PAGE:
The datasets used for the current study are available from the corresponding author upon reasonable request.



Alanine aminotransferase


Aspartate aminotransferase


Coronary heart disease


Cardiovascular diseases


Fatty liver disease


High-density lipoprotein-cholesterol


3-hydroxy-3-methylglutaryl co-enzyme A


Low-density lipoprotein-cholesterol


Nonalcoholic fatty liver disease


Upper limit of normal


  1. Ballantyne CM. Low-density lipoproteins and risk for coronary artery disease. Am J Cardiol. 1998;82:3Q–12Q.

    Article  CAS  Google Scholar 

  2. LaRosa JC, Grundy SM, Waters DD, Shear C, Barter P, Fruchart JC, et al. Intensive lipid lowering with atorvastatin in patients with stable coronary disease. N Engl J Med. 2005;352:1425–35.

    Article  CAS  Google Scholar 

  3. O’Keefe JH, Cordain L, Harris WH, Moe RM, Vogel R. Optimal low-density lipoprotein is 50 to 70 mg/dl - lower is better and physiologically normal. J Am Coll Cardiol. 2004;43:2142–6.

    Article  Google Scholar 

  4. Smilde TJ, van Wissen S, Wollersheim H, Trip MD, Kastelein JJ, Stalenhoef AF. Effect of aggressive versus conventional lipid lowering on atherosclerosis progression in familial hypercholesterolaemia (ASAP): a prospective, randomised, double-blind trial. Lancet. 2001;357:577–81.

    Article  CAS  Google Scholar 

  5. Sever PS, Dahlof B, Poulter NR, Wedel H, Beevers G, Caulfield M, et al. Prevention of coronary and stroke events with atorvastatin in hypertensive patients who have average or lower-than-average cholesterol concentrations, in the Anglo-Scandinavian cardiac outcomes trial--lipid lowering arm (ASCOT-LLA): a multicentre randomised controlled trial. Lancet. 2003;361:1149–58.

    Article  CAS  Google Scholar 

  6. Chalasani N, Aljadhey H, Kesterson J, Murray MD, Hall SD. Patients with elevated liver enzymes are not at higher risk for statin hepatotoxicity. Gastroenterology. 2004;126:1287–92.

    Article  CAS  Google Scholar 

  7. Clarke AT, Mills PR. Atorvastatin associated liver disease. Dig Liver Dis. 2006;38:772–7.

    Article  CAS  Google Scholar 

  8. Leaver H, Keng Lim T, Thomson P, Leaver J, Choy AM, Lang CC. Compliance to recommended liver function monitoring in patients on statin therapy. Cardiovasc Ther. 2009;27:96–100.

    Article  Google Scholar 

  9. Vuppalanchi R, Teal E, Chalasani N. Patients with elevated liver enzymes are not at higher risk for hepatotoxicity from lovastatin than those with normal liver enzymes. Am J Gastroenterol. 2004;99:S69–70.

    Article  Google Scholar 

  10. Ford I, Murray H, McCowan C, Packard CJ. Long-term safety and efficacy of lowering low-density lipoprotein cholesterol with statin therapy 20-year follow-up of west of Scotland coronary prevention study. Circulation. 2016;133:1073–80.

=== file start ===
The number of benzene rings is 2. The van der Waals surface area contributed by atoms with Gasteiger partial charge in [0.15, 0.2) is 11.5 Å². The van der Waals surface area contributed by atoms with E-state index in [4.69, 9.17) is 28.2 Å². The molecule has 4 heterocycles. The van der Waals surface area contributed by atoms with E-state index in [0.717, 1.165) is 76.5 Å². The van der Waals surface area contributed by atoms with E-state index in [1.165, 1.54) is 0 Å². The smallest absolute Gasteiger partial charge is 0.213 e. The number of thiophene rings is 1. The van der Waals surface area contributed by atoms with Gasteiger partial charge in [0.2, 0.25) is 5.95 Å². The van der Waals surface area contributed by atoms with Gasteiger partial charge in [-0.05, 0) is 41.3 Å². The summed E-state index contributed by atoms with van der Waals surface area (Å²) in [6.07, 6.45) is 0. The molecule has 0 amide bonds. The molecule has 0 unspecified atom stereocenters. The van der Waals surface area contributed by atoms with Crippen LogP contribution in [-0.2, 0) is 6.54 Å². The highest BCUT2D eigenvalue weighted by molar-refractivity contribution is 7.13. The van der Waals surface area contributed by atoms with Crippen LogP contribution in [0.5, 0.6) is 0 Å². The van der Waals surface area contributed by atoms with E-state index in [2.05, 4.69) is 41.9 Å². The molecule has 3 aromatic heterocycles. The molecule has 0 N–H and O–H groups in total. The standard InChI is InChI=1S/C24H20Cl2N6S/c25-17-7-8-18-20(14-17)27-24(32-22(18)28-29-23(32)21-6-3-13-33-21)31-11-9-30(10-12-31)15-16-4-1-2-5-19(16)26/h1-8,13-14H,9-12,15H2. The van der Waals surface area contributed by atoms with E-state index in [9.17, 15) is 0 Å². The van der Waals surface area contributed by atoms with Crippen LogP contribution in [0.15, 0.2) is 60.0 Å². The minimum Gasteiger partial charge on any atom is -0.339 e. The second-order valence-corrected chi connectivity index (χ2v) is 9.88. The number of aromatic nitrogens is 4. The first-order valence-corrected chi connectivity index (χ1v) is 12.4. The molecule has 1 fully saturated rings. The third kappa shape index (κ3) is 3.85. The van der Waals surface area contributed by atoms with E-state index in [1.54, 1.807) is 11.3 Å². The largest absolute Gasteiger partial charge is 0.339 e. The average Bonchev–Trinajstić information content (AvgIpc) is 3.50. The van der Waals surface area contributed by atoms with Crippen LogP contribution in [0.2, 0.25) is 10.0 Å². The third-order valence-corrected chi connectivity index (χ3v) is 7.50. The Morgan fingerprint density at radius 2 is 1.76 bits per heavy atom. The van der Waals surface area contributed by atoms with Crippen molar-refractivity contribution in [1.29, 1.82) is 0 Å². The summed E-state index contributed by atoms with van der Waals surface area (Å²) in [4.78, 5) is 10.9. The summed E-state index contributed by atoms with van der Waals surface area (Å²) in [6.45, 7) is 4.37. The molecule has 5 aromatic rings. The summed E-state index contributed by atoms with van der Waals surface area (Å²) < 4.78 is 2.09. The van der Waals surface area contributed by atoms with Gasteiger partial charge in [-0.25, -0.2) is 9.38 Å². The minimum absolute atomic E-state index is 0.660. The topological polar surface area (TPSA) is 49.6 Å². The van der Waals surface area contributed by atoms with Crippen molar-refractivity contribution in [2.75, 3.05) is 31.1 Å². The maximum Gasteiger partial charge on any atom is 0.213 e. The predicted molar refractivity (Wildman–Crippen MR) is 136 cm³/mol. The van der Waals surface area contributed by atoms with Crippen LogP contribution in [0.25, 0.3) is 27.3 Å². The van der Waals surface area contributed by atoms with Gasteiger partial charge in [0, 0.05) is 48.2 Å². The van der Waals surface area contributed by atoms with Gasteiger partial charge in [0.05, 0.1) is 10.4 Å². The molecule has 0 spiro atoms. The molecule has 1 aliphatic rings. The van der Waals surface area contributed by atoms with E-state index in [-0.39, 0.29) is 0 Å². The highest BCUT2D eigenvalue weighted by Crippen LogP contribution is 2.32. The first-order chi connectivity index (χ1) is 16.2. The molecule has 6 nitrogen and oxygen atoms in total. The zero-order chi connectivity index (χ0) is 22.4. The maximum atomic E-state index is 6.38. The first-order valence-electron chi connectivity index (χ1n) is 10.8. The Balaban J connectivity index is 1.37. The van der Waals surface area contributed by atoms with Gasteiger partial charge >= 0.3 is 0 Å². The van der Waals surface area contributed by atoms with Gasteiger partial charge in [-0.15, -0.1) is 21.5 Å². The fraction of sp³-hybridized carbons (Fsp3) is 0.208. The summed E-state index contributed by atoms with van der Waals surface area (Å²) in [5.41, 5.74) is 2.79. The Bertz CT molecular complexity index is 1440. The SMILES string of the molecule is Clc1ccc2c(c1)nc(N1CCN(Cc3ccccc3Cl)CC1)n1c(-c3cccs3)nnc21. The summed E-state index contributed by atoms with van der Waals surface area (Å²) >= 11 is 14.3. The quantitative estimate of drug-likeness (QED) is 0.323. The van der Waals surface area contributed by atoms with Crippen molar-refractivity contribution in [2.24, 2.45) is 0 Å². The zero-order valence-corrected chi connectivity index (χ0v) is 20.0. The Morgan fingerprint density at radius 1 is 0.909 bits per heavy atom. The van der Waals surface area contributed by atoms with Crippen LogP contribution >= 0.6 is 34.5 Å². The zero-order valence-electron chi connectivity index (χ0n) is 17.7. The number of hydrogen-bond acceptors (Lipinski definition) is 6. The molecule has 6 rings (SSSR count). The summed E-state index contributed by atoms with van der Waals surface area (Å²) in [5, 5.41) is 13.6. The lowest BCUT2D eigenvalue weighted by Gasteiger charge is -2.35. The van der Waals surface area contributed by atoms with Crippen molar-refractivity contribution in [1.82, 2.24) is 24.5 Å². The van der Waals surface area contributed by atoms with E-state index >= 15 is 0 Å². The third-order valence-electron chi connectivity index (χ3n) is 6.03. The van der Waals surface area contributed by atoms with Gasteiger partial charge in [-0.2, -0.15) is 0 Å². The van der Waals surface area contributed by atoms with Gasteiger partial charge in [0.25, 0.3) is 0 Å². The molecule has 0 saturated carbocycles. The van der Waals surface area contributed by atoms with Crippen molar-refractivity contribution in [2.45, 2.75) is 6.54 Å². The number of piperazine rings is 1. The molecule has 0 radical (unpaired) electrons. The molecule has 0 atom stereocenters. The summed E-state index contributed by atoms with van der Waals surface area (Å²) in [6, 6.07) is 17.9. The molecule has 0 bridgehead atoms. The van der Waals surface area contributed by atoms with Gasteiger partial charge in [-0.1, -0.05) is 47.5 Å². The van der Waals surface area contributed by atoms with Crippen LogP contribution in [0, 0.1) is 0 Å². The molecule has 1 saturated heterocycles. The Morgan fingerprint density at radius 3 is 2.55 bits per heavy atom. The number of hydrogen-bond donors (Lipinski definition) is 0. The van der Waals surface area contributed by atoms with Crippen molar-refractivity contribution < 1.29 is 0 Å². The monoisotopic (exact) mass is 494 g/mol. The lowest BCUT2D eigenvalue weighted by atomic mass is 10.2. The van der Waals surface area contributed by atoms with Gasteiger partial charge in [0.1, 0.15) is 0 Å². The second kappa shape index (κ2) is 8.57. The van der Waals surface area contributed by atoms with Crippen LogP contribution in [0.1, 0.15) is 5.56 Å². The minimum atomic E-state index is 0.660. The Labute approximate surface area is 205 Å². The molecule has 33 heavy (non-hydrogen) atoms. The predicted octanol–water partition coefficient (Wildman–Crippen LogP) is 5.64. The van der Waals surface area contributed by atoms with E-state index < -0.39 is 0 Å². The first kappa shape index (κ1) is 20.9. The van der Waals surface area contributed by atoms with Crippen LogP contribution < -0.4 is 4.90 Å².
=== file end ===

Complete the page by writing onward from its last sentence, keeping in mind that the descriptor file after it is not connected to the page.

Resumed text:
Article  CAS  Google Scholar 

  11. Grundy SM, Cleeman JI, Merz CN, Brewer HB Jr, Clark LT, Hunninghake DB, et al. Implications of recent clinical trials for the National Cholesterol Education Program Adult Treatment Panel III guidelines. Circulation. 2004;110:227–39.

    Article  Google Scholar 

  12. Vasudevan AR, Hamirani YS, Jones PH. Safety of statins: effects on muscle and the liver. Cleve Clin J Med. 2005;72:990–1001.

    Article  Google Scholar 

  13. Chen YW, Lai HW, Wang TD. Marked elevation of liver transaminases after high-dose fluvastatin unmasks chronic hepatitis C: safety and re-challenge. Acta Neurol Taiwanica. 2007;16:163–7.

    Google Scholar 

  14. Gershovich OE, Lyman AE. Liver function test abnormalities and pruritus in a patient treated with atorvastatin: case report and review of the literature. Pharmacotherapy. 2004;24:150–4.

    Article  Google Scholar 

  15. Merz T, Fuller SH. Elevated serum transaminase levels resulting from concomitant use of rosuvastatin and amiodarone. Am J Health Syst Pharm. 2007;64:1818–21.

    Article  CAS  Google Scholar 

  16. Itakura H, Nakaya N, Kusunoki T, Shimizu N, Hirai S, Mochizuki S, et al. Long-term event monitoring study of fluvastatin in Japanese patients with hypercholesterolemia: efficacy and incidence of cardiac and other events in elderly patients (>= 65 years old). J Cardiol. 2011;57:77–88.

    Article  Google Scholar 

  17. Rzouq FS, Volk ML, Hatoum HH, Talluri SK, Mummadi RR, Sood GK. Hepatotoxicity fears contribute to underutilization of statin medications by primary care physicians. Am J Med Sci. 2010;340:89–93.

    Article  Google Scholar 

  18. Mangoni AA, Jackson SHD. The implications of a growing evidence base for drug use in elderly patients. Part 1. Statins for primary and secondary cardiovascular prevention. Br J Clin Pharmacol. 2006;61:494–501.

    Article  CAS  Google Scholar 

  19. Mellies MJ, Devault AR, Kasslertaub K, Mcgovern ME, Pan HY. Pravastatin experience in elderly and non-elderly patients. Atherosclerosis. 1993;101:97–110.